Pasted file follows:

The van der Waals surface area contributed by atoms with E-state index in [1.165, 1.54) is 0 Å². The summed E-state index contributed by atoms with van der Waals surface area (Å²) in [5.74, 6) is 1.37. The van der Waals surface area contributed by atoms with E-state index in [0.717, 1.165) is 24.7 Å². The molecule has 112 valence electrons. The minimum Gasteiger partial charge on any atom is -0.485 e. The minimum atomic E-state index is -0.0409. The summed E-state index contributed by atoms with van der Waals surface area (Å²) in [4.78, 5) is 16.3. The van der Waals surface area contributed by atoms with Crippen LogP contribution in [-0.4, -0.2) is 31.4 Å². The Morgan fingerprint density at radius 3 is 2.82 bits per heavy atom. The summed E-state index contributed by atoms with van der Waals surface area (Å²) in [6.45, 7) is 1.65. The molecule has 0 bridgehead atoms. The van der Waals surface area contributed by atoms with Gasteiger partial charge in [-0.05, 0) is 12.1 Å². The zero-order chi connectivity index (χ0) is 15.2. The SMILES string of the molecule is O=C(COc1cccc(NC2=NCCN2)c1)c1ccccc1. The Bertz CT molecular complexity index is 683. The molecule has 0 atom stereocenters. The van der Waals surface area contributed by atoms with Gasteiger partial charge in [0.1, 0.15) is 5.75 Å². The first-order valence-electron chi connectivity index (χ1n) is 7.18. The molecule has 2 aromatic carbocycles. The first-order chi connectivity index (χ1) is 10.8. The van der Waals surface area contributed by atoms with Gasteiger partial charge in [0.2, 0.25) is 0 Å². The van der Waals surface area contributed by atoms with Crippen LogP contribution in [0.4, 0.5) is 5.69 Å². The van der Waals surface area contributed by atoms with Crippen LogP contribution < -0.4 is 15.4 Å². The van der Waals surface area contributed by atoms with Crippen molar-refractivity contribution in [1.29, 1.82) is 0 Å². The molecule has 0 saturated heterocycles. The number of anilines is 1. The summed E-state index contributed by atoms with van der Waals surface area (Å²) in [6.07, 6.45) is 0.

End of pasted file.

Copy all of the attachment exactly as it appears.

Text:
The van der Waals surface area contributed by atoms with E-state index in [1.165, 1.54) is 0 Å². The summed E-state index contributed by atoms with van der Waals surface area (Å²) in [5.74, 6) is 1.37. The van der Waals surface area contributed by atoms with E-state index in [0.717, 1.165) is 24.7 Å². The molecule has 112 valence electrons. The minimum Gasteiger partial charge on any atom is -0.485 e. The minimum atomic E-state index is -0.0409. The summed E-state index contributed by atoms with van der Waals surface area (Å²) in [4.78, 5) is 16.3. The van der Waals surface area contributed by atoms with Crippen LogP contribution in [-0.4, -0.2) is 31.4 Å². The Morgan fingerprint density at radius 3 is 2.82 bits per heavy atom. The summed E-state index contributed by atoms with van der Waals surface area (Å²) in [6.45, 7) is 1.65. The molecule has 0 bridgehead atoms. The van der Waals surface area contributed by atoms with Gasteiger partial charge in [-0.05, 0) is 12.1 Å². The zero-order chi connectivity index (χ0) is 15.2. The SMILES string of the molecule is O=C(COc1cccc(NC2=NCCN2)c1)c1ccccc1. The Bertz CT molecular complexity index is 683. The molecule has 0 atom stereocenters. The van der Waals surface area contributed by atoms with Gasteiger partial charge in [0.1, 0.15) is 5.75 Å². The first-order valence-electron chi connectivity index (χ1n) is 7.18. The molecule has 2 aromatic carbocycles. The first-order chi connectivity index (χ1) is 10.8. The van der Waals surface area contributed by atoms with Gasteiger partial charge in [0.2, 0.25) is 0 Å². The van der Waals surface area contributed by atoms with Crippen LogP contribution in [0.4, 0.5) is 5.69 Å². The van der Waals surface area contributed by atoms with Crippen LogP contribution < -0.4 is 15.4 Å². The van der Waals surface area contributed by atoms with Crippen molar-refractivity contribution in [1.29, 1.82) is 0 Å². The molecule has 0 saturated heterocycles. The number of anilines is 1. The summed E-state index contributed by atoms with van der Waals surface area (Å²) in [6.07, 6.45) is 0.